Environmentally Friendly Senior Housing
The new group of senior citizens is very eco-aware, much more than ever before. Therefore the call for green retirement planning is more popular than ever. Unfortunately, searches for green retirement communities generally only turn up developments that might have “green” in their name but are not green at all. Here are some tips to weed out the retirement communities that advertise as eco-sensitive but are not delivering true sustainability or green strategies.
If you are seeking a green community that is not age segregated you might want to consider an alternative form of community. One place to start is the Co-Housing Association of the United States. Co-housing is a growing movement, imported from Europe, in which members own their own homes but share some elements (such as a large community building, major tools and other large expensive items) in common. Sustainability is a central concern, starting with the footprint the development leaves on the environment. The use of renewable energy and water management methods are common. By clustering homes together facing a common play/garden area neighbors see one another every day. This ensures that older residents don’t feel isolated, and stay functional and vibrant.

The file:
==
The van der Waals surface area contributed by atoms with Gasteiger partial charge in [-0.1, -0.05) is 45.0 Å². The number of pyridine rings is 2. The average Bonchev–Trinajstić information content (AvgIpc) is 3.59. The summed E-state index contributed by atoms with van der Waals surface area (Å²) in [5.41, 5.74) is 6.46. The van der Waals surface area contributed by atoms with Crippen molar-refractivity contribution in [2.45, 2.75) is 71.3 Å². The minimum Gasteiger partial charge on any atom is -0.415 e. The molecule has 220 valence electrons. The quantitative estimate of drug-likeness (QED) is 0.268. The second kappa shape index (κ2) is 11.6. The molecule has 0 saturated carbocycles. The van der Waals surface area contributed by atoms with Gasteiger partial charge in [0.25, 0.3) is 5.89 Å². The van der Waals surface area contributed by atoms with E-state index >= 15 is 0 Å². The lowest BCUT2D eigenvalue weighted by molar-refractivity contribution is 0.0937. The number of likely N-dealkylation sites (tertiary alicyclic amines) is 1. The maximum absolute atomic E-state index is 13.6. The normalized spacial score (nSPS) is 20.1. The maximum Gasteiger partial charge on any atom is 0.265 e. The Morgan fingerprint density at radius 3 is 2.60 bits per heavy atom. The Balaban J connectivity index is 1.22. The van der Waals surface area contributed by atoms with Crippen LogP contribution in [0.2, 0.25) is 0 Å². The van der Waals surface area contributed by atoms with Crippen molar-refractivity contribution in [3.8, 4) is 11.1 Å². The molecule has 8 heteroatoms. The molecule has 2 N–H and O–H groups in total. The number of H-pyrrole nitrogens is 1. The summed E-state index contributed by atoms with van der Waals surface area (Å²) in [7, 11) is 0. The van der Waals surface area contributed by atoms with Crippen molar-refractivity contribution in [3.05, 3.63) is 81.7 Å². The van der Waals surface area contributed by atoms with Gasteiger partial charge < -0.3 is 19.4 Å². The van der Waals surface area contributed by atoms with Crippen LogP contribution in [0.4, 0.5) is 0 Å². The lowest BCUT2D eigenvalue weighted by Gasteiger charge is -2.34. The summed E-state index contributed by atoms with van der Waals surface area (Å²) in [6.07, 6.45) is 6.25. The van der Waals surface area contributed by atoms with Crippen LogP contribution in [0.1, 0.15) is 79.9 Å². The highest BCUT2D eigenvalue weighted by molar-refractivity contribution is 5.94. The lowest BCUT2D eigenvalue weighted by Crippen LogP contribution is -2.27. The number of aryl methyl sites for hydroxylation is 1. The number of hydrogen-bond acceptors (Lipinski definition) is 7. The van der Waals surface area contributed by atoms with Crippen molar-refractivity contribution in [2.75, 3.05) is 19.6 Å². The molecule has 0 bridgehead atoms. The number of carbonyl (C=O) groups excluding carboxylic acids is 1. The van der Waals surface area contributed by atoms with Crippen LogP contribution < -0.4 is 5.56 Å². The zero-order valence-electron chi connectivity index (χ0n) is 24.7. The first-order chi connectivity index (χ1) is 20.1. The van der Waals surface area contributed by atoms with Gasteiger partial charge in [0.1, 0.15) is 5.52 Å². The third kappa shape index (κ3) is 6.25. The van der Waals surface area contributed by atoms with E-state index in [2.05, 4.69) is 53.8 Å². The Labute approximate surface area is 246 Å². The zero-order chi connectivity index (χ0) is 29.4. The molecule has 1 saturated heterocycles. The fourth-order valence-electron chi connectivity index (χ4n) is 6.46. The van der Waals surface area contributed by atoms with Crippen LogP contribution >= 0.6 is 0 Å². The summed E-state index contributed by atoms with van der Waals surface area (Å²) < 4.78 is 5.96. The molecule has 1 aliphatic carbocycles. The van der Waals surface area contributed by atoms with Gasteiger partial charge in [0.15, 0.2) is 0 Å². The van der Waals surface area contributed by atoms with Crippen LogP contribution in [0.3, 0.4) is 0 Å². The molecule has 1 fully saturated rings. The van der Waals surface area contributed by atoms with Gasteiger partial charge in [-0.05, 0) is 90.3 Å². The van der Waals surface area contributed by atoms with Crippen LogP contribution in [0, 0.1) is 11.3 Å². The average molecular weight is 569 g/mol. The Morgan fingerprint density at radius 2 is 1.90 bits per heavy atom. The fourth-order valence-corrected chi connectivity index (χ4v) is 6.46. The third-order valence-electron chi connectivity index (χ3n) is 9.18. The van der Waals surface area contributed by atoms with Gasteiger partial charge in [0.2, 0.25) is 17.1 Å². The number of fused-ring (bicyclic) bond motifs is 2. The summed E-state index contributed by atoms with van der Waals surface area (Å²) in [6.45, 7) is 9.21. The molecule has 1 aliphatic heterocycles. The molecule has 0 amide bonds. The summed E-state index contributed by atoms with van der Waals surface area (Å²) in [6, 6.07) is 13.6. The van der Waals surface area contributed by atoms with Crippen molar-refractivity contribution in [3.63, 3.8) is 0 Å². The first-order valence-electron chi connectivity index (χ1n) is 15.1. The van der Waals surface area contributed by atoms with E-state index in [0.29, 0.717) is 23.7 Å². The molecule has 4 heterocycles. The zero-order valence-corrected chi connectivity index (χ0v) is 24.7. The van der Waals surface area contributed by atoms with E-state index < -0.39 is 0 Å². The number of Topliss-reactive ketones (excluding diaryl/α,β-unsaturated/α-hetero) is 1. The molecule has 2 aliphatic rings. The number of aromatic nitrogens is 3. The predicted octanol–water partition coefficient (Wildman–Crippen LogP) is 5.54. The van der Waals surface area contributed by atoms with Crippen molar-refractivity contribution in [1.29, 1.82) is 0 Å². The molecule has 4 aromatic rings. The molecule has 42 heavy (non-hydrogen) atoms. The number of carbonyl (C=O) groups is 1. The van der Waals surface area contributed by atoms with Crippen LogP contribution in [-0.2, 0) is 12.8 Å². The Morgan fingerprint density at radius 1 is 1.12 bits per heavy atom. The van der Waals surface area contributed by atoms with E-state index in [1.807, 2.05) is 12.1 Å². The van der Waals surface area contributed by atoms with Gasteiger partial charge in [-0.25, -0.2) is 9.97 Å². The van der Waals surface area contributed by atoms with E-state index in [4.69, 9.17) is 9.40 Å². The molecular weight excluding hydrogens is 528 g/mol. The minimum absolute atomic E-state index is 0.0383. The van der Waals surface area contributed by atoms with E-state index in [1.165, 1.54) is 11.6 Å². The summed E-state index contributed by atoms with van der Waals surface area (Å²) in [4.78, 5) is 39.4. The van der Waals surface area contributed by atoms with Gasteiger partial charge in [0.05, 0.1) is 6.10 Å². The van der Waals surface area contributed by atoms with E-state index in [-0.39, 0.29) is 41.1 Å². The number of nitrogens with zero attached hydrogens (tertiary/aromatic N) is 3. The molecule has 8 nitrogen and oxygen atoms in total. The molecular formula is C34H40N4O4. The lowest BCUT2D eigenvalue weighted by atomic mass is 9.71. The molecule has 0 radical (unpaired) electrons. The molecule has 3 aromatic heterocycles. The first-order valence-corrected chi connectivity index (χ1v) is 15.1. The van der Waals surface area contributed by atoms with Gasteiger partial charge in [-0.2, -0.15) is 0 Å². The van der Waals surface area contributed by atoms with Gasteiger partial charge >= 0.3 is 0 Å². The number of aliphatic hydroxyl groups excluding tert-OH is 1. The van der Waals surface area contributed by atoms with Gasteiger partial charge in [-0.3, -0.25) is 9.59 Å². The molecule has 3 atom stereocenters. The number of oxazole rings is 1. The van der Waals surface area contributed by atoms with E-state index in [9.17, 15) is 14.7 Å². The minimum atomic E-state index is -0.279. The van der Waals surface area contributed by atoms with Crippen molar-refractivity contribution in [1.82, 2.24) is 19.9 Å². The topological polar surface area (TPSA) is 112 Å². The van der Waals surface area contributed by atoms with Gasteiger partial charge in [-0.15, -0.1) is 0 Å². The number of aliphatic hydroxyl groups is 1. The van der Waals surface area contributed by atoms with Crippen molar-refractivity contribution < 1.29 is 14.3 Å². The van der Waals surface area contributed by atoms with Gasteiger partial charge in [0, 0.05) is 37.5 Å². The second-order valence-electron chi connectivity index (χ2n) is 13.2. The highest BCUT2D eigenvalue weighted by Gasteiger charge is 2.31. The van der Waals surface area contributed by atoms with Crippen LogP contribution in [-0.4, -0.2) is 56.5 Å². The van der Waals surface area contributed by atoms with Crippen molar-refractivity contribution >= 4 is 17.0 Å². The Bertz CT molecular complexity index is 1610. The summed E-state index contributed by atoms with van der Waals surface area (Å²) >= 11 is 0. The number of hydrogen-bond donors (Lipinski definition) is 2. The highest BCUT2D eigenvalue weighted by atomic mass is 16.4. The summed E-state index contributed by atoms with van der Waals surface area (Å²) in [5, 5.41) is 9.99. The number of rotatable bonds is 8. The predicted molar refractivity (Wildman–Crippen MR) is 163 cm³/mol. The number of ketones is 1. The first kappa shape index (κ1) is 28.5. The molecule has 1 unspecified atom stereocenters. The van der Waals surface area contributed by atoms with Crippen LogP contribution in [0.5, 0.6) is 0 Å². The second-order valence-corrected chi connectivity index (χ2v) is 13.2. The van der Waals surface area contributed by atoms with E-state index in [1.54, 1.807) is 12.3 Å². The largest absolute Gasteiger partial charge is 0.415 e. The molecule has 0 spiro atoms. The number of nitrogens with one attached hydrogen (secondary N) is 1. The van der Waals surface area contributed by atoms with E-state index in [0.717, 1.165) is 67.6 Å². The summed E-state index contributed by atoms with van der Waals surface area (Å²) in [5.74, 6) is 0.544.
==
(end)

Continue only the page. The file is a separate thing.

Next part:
Be careful of communities that talk about protecting natural resources, environmental quality, and biodiversity, that are just a marketing ploy. A green standard has been developed for private homes, and is in its pilot phase, while the commercial green standard has been implemented nationwide. If there are communal buildings in the development you are investigating, see if those meet the LEED certification standards. LEED stands for Leadership in Energy and Environmental Design, and was developed by the U.S. Green Building Council.
There are excellent green retirement communities. A little research will ensure a quality lifestyle that you can enjoy for many years.